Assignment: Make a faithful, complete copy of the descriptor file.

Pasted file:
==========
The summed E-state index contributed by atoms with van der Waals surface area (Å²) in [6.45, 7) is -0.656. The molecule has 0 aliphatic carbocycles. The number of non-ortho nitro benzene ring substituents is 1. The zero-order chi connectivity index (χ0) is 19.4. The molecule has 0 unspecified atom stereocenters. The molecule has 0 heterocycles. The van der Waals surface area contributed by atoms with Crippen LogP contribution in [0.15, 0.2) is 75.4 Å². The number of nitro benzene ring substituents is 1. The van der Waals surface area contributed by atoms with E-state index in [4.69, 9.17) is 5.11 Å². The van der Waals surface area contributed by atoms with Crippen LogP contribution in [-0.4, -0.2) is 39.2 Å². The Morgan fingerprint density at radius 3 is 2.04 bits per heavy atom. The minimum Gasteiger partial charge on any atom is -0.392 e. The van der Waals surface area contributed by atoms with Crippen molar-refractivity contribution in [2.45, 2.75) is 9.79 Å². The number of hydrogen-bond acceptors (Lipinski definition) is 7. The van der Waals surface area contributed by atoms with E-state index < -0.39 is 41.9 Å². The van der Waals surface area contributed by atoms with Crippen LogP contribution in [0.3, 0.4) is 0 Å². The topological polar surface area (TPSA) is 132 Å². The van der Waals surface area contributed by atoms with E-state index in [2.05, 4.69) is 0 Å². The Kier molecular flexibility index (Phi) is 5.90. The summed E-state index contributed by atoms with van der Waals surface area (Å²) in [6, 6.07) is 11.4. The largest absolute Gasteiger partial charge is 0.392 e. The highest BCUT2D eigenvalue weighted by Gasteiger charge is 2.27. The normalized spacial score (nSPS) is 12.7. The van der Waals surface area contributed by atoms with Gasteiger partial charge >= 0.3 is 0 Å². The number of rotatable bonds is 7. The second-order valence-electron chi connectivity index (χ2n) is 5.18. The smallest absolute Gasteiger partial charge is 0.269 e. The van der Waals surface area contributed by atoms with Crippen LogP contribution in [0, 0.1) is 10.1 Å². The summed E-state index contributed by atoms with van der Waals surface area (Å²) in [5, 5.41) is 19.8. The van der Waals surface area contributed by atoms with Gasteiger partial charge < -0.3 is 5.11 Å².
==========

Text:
The summed E-state index contributed by atoms with van der Waals surface area (Å²) in [6.45, 7) is -0.656. The molecule has 0 aliphatic carbocycles. The number of non-ortho nitro benzene ring substituents is 1. The zero-order chi connectivity index (χ0) is 19.4. The molecule has 0 unspecified atom stereocenters. The molecule has 0 heterocycles. The van der Waals surface area contributed by atoms with Crippen LogP contribution in [0.15, 0.2) is 75.4 Å². The number of nitro benzene ring substituents is 1. The van der Waals surface area contributed by atoms with E-state index in [4.69, 9.17) is 5.11 Å². The van der Waals surface area contributed by atoms with Crippen LogP contribution in [-0.4, -0.2) is 39.2 Å². The Morgan fingerprint density at radius 3 is 2.04 bits per heavy atom. The minimum Gasteiger partial charge on any atom is -0.392 e. The van der Waals surface area contributed by atoms with Crippen molar-refractivity contribution in [2.45, 2.75) is 9.79 Å². The number of hydrogen-bond acceptors (Lipinski definition) is 7. The van der Waals surface area contributed by atoms with E-state index < -0.39 is 41.9 Å². The van der Waals surface area contributed by atoms with Crippen LogP contribution in [0.3, 0.4) is 0 Å². The topological polar surface area (TPSA) is 132 Å². The van der Waals surface area contributed by atoms with E-state index in [2.05, 4.69) is 0 Å². The Kier molecular flexibility index (Phi) is 5.90. The summed E-state index contributed by atoms with van der Waals surface area (Å²) in [6, 6.07) is 11.4. The largest absolute Gasteiger partial charge is 0.392 e. The highest BCUT2D eigenvalue weighted by Gasteiger charge is 2.27. The normalized spacial score (nSPS) is 12.7. The van der Waals surface area contributed by atoms with Gasteiger partial charge >= 0.3 is 0 Å². The number of rotatable bonds is 7. The second-order valence-electron chi connectivity index (χ2n) is 5.18. The smallest absolute Gasteiger partial charge is 0.269 e. The van der Waals surface area contributed by atoms with Crippen LogP contribution in [0, 0.1) is 10.1 Å². The summed E-state index contributed by atoms with van der Waals surface area (Å²) in [5, 5.41) is 19.8. The van der Waals surface area contributed by atoms with Gasteiger partial charge < -0.3 is 5.11 Å².